InterviewsTom Mesereau

The Trial…Words From Michael’s Lawyer

Attorney Tom Mesereau, Jr, is highly respected in his field. Widely recognized as one of the best trial lawyers in the country, Mr. Mesereau has been selected by his peers as one of “The Best Lawyers in America” and has been listed as one of the “One Hundred Most Influential Attorneys in California” by the Los Angeles Daily Journal. These are just a couple of his accolades.

Mr. Mesereau represented Michael Jackson in his 2005 child molestation trial (he replaced attorneys Mark Geragos and Benjamin Brafman), and has very poignant insight on Michael, and the trial.

DK: Deborah Kunesh
TM: Tom Mesereau

DK: What kind of client was Michael? What was it like working with him?

TM: He was a very delightful client to work with. He was very cooperative, he listened, he was very respectful of me, and attorney Susan Yu and our staff. The worst thing I can say about him is that sometimes he was inaccessible. Sometimes he was difficult to find, and I think part of it was he was so terrified and fearful of this process, but he was a delightful person to work with.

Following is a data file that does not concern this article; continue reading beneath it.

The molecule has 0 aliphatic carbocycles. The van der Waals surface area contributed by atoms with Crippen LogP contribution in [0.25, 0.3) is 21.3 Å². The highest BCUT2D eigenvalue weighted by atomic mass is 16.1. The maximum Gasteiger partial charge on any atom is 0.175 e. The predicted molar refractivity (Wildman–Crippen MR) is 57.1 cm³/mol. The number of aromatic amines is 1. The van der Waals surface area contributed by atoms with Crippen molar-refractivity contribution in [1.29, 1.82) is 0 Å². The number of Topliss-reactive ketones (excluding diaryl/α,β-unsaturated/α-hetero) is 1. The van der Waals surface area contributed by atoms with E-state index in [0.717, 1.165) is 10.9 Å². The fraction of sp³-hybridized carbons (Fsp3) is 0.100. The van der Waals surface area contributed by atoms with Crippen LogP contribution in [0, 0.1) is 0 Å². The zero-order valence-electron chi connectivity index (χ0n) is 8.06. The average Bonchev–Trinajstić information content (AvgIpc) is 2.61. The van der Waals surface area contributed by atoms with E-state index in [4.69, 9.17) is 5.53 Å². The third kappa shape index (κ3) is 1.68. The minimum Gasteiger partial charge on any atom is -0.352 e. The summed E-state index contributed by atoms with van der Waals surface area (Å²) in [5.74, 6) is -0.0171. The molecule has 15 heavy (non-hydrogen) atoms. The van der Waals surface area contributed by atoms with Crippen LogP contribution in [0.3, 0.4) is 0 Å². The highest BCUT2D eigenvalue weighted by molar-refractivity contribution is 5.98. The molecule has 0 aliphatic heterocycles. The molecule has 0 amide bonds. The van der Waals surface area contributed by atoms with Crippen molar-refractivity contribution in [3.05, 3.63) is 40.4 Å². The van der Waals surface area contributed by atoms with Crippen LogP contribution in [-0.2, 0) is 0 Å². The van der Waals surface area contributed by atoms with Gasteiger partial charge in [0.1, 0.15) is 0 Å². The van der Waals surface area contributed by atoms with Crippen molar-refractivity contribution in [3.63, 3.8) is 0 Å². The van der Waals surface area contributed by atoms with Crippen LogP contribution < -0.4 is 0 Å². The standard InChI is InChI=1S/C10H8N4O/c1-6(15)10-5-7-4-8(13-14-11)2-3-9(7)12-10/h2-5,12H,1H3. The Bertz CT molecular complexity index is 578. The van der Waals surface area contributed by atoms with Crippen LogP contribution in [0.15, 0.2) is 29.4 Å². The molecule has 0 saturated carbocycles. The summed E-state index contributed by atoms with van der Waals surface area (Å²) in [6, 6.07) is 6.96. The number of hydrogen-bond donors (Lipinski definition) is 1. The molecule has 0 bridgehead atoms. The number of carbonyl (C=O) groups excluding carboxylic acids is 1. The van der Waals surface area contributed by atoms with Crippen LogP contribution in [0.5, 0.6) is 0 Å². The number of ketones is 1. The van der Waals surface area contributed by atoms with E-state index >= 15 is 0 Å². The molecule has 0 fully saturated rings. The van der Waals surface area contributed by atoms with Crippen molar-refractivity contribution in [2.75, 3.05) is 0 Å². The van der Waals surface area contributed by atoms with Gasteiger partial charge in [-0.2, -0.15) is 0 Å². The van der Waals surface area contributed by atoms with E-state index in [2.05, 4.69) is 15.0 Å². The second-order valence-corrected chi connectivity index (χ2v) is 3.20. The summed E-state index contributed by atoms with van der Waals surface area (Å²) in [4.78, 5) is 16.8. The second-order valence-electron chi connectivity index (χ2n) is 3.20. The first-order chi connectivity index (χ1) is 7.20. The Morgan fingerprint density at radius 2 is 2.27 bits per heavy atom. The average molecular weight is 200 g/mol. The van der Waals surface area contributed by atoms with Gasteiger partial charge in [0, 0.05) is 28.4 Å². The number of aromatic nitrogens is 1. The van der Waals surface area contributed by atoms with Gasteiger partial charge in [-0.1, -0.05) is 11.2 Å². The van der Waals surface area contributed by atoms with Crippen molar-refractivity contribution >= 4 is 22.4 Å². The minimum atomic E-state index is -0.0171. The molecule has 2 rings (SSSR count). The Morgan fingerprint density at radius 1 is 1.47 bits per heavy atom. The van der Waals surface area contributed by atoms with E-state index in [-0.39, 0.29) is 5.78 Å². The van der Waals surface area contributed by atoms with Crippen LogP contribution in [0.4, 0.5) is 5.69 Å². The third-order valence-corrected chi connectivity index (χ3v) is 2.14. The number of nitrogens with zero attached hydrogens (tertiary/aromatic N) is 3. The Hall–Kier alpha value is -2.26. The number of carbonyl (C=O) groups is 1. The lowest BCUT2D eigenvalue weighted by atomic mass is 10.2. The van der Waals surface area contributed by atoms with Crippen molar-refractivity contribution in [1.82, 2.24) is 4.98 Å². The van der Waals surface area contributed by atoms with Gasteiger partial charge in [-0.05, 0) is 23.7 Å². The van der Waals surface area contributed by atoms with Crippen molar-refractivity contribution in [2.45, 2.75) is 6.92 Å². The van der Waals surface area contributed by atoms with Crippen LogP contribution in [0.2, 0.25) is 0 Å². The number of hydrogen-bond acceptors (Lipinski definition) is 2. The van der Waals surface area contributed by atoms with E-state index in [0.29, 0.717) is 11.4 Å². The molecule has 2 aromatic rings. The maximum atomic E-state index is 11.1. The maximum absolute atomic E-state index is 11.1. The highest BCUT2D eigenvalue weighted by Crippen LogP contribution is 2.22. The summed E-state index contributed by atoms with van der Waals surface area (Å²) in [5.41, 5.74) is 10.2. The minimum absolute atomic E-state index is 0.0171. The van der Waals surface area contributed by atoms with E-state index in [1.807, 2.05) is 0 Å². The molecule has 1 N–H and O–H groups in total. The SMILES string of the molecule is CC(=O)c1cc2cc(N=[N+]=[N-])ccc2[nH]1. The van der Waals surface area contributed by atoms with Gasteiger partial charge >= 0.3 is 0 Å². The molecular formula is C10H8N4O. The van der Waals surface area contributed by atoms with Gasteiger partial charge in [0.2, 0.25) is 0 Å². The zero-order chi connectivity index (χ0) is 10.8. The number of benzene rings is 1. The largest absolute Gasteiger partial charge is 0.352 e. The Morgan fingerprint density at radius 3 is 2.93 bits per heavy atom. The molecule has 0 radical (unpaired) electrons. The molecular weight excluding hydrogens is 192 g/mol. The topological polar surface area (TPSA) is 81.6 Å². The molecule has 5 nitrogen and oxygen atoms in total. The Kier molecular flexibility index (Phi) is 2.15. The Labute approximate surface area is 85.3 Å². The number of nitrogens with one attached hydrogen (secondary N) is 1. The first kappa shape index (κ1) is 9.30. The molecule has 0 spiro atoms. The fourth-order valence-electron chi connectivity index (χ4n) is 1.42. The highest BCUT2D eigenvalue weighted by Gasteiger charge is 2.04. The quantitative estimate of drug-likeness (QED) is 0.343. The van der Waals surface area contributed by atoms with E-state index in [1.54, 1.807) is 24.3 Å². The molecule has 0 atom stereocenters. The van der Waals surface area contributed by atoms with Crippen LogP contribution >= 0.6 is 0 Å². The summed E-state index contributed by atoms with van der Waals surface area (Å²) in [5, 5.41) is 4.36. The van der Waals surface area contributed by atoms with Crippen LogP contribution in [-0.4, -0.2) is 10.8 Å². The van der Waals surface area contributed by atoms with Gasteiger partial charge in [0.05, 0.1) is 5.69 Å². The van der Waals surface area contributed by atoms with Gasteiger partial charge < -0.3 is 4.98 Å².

DK: I imagine that would be horrifying having people saying these kind of things about you. How did he handle all of the stress that came with that?

TM: I think it was very difficult for him. You know, I used to talk to him often, early in the morning because my schedule was that I would get to bed, usually at 7:30, sometimes latest 8 o clock and I was up at 3, with no fail every day. Michael is a person who would often be up early in the morning and walking through Neverland to relax and get close to nature and look at the sky and the moon and stars and he would call me often at 3 or 4. He was suffering from anxiety, clearly he was at times very depressed, and he was having sleep problems. This is all normal for someone who was facing serious criminal charges like he was.